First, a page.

Kenya Railways Corporation will now ferry passengers on the Nairobi-Kisumu route at night on reduced passenger demand during the day.
The corporation, which resumed passenger trains on the route in December 2021, said it would shift its operations to night trains from June 10.
The shift to night operations, the Kenya Railways said, is mainly on passengers’ requests since the majority prefer night travel. The train will make stops at stations along the route, including Kikuyu, Naivasha, Nakuru, Njoro, Elburgon, Turi, Molo, Mau Summit, Londiani and Kedowa.
Other stops added are Kipkelion, Tunnel, Fort Ternan, Koru, Muhoroni, Chemelil, Kibigori, Miwani, and Kibos.
“We listened to our customers and the general public and decided to make the change to meet their travel needs. The Kisumu train will now make the journey during the night,” said Kenya Railways managing director Philip Mainga on Wednesday.
“We are also introducing more stops during the journey to ensure we cater for more customers along the way. Depending on the demand, we may also reintroduce the day train in due course.”
Mr Mainga said the train would depart Nairobi Central Station at 6:30 pm every Friday to arrive in Kisumu at 6:30 am.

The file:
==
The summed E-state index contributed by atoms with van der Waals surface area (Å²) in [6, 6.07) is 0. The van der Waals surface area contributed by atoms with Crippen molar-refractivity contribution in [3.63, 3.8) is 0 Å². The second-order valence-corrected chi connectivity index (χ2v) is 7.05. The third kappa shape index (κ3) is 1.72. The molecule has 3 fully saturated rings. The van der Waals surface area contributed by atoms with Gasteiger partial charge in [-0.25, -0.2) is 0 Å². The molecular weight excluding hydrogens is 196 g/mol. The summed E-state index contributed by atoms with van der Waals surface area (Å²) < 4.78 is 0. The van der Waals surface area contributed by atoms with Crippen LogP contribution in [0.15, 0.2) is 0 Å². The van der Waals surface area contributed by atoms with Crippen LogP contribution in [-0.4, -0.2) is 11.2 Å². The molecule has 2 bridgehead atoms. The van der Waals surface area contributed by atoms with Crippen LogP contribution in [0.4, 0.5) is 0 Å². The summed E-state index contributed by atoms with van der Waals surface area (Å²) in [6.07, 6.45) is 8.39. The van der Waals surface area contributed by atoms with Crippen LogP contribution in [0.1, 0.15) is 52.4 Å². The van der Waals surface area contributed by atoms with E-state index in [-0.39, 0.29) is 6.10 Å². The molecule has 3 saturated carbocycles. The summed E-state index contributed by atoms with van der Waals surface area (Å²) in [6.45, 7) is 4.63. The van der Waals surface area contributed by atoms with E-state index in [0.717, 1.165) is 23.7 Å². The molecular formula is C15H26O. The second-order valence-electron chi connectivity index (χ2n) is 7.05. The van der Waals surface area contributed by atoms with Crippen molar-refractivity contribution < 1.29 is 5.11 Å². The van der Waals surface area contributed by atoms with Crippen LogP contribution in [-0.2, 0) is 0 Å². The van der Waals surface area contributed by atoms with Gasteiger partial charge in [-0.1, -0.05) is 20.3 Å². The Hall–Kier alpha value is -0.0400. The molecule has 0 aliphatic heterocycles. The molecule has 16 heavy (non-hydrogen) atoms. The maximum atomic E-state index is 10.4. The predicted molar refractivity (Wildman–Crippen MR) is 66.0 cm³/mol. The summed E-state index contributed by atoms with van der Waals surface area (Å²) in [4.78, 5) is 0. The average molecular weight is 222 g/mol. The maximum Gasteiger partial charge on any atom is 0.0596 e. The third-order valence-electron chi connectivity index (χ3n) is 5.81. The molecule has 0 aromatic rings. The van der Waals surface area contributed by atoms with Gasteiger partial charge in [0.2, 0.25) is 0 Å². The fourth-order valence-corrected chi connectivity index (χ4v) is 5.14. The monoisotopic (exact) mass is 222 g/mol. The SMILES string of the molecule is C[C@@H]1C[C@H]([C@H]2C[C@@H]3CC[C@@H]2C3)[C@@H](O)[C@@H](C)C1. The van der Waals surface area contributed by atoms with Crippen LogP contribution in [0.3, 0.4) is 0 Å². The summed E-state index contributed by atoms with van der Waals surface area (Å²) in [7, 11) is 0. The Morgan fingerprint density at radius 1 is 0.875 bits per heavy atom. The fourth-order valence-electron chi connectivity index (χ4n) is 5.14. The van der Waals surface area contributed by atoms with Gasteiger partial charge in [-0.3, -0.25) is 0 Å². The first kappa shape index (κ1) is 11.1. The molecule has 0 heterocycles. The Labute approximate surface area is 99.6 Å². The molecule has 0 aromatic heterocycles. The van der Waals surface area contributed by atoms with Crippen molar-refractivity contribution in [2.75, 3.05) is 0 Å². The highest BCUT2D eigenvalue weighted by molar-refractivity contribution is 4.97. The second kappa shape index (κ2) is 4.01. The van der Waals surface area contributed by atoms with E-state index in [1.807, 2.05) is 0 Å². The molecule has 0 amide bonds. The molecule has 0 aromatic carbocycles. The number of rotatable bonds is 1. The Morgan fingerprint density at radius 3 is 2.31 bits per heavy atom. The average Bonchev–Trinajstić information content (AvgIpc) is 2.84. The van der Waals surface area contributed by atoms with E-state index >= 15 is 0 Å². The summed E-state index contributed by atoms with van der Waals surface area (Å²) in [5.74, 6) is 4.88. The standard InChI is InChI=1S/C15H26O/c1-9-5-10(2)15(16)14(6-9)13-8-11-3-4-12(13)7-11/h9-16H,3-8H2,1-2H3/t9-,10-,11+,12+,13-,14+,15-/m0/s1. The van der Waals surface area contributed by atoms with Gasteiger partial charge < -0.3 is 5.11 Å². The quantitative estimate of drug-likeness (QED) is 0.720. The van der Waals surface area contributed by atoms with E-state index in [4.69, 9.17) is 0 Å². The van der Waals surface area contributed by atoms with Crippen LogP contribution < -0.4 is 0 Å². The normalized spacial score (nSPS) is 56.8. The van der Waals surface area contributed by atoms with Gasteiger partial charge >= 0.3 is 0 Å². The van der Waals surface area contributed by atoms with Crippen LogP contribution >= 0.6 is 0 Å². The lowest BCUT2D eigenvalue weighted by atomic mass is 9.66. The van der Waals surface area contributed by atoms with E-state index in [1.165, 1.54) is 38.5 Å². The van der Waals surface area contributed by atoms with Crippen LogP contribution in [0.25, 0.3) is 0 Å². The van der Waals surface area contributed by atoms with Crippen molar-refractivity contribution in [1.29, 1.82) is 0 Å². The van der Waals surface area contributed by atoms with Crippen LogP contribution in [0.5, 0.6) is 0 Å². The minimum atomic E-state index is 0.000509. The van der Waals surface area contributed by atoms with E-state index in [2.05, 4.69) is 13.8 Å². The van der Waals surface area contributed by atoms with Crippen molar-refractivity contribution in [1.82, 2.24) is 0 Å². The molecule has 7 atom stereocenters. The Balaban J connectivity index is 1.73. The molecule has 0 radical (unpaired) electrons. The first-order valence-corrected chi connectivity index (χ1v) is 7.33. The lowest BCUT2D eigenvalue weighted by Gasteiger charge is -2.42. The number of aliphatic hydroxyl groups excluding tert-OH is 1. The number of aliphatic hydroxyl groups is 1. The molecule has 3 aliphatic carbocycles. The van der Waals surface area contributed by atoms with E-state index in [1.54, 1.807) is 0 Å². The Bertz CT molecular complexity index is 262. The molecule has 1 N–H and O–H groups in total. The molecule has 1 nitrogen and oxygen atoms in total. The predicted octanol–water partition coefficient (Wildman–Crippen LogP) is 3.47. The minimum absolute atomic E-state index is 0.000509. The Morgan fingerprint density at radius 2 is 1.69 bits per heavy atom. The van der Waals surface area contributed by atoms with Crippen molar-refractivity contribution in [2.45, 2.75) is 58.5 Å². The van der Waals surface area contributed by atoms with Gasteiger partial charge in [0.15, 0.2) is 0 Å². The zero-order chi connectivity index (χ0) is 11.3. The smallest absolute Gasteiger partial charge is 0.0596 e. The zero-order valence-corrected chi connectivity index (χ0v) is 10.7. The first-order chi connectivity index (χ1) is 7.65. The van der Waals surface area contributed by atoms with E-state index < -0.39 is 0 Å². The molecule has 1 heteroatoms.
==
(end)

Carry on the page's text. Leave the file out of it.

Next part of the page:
On Sunday, it will make the return trip departing the new Kisumu station at 18:30pm to arrive in Nairobi at 06:35 am.
Passengers from Nairobi to Kisumu will pay Sh600 fare on second-class coaches and Sh2,000 on first class for the 12-hour journey. It will charge Sh300 from Nairobi to Nakuru for second-class coaches and Sh800 for first-class coaches.
The corporation will also charge Sh400 on economy seats from Nakuru to Kisumu and Sh1,200 on first-class coaches. “We are currently working out a tariff for the other stops we have introduced,’’ he said.
Passengers travelling by night standard gauge railway (SGR) service from Mombasa to Nairobi will connect to the Kisumu train in the capital city.
The seamless service comes more than a decade after the company stopped operating passenger trains to western Kenya due to the dilapidated state of the railway line.
Kenya dropped its plan to extend the SGR to Kisumu and later on to the Ugandan border after failing to secure a multibillion-shilling loan from China, which funded the first and second phases of the project.
The old meter-gauge line, which had a thriving passenger service in the 1990s, will form the major supply route to deliver cargo to the neighbouring countries through the Kisumu port.
Plans to upgrade it came after Uganda also announced that it would start refurbishing the old rail network to boost bulk cargo transportation, after failing to secure $2.2 billion in Chinese funding for a new SGR line.
A cargo rail business is critical to making the Kisumu port a viable public investment.